3. When Kombucha is made from green tea, it may aid in weight loss. There are several studies that linked green tea extract to weight loss. Once again, however, consider the high sugar content in many Kombucha brands on the market. The high sugar intake may be counterproductive to the potential weight loss benefits of Kombucha.
4. Kombucha contains antioxidants, which protect your cells from damage.
What is Yogurt?
Yogurt is produced when milk – or a non-dairy milk alternative – is fermented. This fermentation happens with the help of bacteria. In cow’s milk yogurt, the bacteria strains used for the fermentation are usually “milk specific” bacteria (i.e., bacteria that are viable, active and abundant in the milk).
Yogurt is often praised for its high amount of calcium and protein, as well as its positive impact on digestive health due to the probiotic bacteria in the yogurt.
However, traditional cow’s milk yogurt also contains lactose. Approximately 65% of the world’s adult population is lactose intolerant. Eating dairy might result in gas, bloating and diarrhea.
Beware of the added sugars and artificial sweeteners in many yogurts. Sugars and artificial sweeteners disrupt the healthy balance of gut bacteria and even feed the growth of potentially harmful bacteria and yeasts in your gut.
Comparing Kombucha and Yogurt
Food vs. beverage: The most obvious difference is that yogurt is a food, whereas Kombucha is a beverage. Depending on your preferences, one might work better for you than another.
Vegan and lactose-free: Kombucha is vegan and lactose free, whereas cow’s milk yogurt is not. Fortunately, lactose free and vegan yogurt-alternatives are becoming more popular.
Sugars and additives: Yogurt, especially flavored yogurts, often contain added sugars, additives and flavoring. If you have a sensitive gut, leaky gut or a chronic illness, these added sugars and flavorings may not work well for your gut and overall well being. Certain food additives are known to have a negative impact on your gut barrier, often contributing to leaky gut.
Calories: Kombucha often contains fewer calories than yogurt, especially if the yogurt contains added sugars.
Protein and nutrients: Yogurt from dairy alternatives (e.g. coconut milk yogurt) is a great alternative to animal protein. Kombucha, on the other hand, does not contain protein. Yogurt is also high in Calcium, which is important for healthy bones and teeth.
Why Taking a Probiotic is Better
A probiotic supplement allows you to be more targeted. Each probiotic bacterial strain performs different tasks in the human body. Specific strains also work best in teams. Taking in a random selection of bacterial strains contained in fermented foods does not allow you to address targeted health goals.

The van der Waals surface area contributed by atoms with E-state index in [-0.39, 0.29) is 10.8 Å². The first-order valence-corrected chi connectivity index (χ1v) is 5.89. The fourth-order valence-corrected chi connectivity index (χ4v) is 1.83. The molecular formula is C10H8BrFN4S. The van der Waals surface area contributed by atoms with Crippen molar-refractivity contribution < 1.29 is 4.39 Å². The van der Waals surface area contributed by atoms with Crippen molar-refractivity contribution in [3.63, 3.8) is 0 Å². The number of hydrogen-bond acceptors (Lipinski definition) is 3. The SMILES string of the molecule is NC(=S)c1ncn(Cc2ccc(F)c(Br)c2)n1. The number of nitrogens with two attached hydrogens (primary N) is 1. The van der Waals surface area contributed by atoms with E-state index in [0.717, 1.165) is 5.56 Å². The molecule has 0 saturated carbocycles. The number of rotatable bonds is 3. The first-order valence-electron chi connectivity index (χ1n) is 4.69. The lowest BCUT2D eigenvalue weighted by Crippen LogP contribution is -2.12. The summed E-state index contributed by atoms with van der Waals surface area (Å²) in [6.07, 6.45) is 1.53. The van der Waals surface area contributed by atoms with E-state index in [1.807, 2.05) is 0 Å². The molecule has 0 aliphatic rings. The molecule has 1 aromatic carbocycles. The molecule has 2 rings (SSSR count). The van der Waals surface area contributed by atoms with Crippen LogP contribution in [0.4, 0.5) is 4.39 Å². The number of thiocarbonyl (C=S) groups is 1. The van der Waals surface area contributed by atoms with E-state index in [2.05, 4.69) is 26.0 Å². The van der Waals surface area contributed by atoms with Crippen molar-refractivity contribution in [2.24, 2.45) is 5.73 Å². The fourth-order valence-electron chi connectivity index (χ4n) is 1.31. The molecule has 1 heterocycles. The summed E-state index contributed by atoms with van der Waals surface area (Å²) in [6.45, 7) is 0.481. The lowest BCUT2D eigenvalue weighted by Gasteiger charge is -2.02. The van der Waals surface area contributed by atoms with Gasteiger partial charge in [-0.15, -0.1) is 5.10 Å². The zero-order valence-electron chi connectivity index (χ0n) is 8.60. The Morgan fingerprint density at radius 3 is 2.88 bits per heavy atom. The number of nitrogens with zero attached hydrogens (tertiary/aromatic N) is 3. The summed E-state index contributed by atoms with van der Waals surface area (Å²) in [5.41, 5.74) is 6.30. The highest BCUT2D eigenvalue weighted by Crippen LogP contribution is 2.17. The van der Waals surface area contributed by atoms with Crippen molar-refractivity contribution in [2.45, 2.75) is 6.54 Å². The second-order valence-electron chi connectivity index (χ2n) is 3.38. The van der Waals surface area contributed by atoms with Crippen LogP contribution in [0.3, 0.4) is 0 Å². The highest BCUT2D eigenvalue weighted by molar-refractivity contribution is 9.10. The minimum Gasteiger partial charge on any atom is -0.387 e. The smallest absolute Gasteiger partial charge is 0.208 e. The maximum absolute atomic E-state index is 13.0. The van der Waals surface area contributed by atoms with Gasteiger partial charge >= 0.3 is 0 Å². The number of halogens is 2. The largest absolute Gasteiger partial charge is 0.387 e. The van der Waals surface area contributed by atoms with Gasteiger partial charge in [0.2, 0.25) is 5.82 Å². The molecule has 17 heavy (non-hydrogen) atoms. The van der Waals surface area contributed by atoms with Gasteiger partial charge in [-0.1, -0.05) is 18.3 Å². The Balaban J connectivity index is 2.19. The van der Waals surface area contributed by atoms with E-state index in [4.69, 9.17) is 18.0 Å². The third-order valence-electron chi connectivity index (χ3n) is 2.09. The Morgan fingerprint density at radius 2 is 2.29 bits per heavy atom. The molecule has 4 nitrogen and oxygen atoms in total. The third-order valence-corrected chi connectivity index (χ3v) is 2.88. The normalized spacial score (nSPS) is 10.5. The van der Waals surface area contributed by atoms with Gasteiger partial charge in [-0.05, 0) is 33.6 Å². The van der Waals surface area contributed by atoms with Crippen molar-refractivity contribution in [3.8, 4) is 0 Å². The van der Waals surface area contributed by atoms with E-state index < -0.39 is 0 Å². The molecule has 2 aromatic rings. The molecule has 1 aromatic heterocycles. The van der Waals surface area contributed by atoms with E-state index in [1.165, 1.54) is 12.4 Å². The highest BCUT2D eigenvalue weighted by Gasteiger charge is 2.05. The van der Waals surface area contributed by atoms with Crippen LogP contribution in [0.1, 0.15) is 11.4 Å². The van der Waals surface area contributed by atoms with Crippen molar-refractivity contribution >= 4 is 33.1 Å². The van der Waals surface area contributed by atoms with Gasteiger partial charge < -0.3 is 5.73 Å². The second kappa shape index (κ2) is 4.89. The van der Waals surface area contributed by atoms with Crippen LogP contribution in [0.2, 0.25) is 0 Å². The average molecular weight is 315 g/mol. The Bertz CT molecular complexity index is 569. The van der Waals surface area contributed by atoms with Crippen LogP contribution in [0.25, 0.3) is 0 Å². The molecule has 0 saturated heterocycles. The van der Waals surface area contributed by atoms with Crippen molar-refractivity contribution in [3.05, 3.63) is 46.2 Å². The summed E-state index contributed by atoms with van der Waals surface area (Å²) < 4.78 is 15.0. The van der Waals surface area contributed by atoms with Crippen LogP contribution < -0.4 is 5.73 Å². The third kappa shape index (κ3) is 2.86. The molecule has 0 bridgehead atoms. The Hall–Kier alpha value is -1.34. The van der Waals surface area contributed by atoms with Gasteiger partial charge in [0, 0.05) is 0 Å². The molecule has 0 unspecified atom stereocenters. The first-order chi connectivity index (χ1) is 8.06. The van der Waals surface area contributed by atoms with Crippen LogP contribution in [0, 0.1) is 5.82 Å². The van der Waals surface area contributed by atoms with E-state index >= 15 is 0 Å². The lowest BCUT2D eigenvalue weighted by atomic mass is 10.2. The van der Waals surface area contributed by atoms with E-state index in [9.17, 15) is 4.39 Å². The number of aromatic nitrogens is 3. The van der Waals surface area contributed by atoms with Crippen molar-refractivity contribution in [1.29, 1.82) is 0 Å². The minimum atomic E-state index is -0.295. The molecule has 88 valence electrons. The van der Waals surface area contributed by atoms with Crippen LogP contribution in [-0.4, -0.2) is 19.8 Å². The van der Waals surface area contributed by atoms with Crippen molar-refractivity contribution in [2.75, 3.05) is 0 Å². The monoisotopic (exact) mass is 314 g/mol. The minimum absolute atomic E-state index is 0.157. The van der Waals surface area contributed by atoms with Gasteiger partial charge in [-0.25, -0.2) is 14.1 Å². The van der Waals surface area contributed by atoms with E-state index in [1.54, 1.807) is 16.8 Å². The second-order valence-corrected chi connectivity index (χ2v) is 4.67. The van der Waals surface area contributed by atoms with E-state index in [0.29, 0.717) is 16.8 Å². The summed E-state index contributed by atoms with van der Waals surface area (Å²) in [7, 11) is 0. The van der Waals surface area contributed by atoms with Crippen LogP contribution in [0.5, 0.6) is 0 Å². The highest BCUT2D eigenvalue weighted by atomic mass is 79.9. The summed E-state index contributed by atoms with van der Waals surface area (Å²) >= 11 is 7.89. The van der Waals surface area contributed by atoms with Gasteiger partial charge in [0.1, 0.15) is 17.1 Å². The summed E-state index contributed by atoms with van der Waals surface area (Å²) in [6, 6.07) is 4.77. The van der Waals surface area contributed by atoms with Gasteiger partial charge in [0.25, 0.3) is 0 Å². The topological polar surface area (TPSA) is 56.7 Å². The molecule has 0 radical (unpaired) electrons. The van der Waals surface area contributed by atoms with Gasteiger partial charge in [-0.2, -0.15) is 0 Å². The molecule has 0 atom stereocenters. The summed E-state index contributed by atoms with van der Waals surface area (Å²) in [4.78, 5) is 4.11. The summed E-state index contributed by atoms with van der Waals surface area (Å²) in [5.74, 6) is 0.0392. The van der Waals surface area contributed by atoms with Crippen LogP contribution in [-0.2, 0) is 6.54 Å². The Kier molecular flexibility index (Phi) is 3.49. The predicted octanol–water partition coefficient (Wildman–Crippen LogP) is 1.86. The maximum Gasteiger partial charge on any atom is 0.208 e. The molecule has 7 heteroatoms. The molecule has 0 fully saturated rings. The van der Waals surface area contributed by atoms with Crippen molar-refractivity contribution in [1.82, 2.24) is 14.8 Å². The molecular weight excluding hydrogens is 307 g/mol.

This is especially important if you are dealing with digestive issues or other health issues. A targeted, carefully combined probiotic can help address your personal challenges much more effectively.
You know what you get. The bacterial strains are carefully combined in a laboratory environment. When you buy the product, you know exactly what strains it contains, and the total amount of bacteria, also referred to as “Colony Forming Units”.
A high-quality probiotic typically contains multiple bacterial strains and species. This allows for more bacterial diversity in your intestines. Considering that there are hundreds of different probiotic bacterial strains in the human body and you need them all for your body to function properly, it is clear that it’s best to take in a diverse array of probiotics. Many fermented foods and drinks only contain one or two bacterial strains.
A high-quality probiotic supplement is also free of potential allergens (such as lactose in dairy products) and sugars. This is beneficial if you have food intolerances, are watching your sugar intake, are trying to lose weight and/or have Type 2 diabetes. Sugar also feeds potentially harmful bacteria, viruses and fungi that might be living in your gut. Too much sugar means these pathogens can grow and potentially make you sick.
For probiotic bacteria to have a positive impact on your health, they need to be alive when you ingest them. The bacteria in fermented foods and drinks may not be alive and able to perform their desired tasks anymore by the time the product gets to you.
Probiotics are living bacteria that are sensitive to temperature, light and moisture, and they require food to survive. This can be a challenge: the product sits on the shelf for weeks before you get it, the cooling chain might be interrupted, or the bacteria might run out of food.
Fortunately, there are newer technologies such as “freeze-drying” the bacteria that help preserve them over long periods of time without any need of refrigeration.
The probiotic bacteria need to survive the passage from your mouth into your intestine. In a probiotic food or drink the bacteria have been alive for quite a while and become weakened. This puts their survival rate at risk while passing through the harsh environment of the stomach. A majority of the probiotic bacteria get destroyed before they even reach the intestine, where they will be most effective. And the small amount that does survive may not be strong enough to truly improve your gut flora. A good probiotic should have improved technology to ensure a safer passage through the stomach. A freeze-dried powder including prebiotics is best to ensure a safer passage through the stomach and better effectiveness.
If you are considering adding yogurt, kombucha and other fermented foods into your diet, go for it! It’s always a good idea to increase the range of foods you are eating. Fermented foods also contain probiotic bacteria, which may improve digestion.
At the same time, fermented foods are no alternative to taking a high-quality probiotic supplement. Probiotic supplements are more targeted and effective. There’s also a lot more scientific evidence for the health benefits of probiotics. Choose a high-quality, multistrain and multispecies probiotic for optimal results.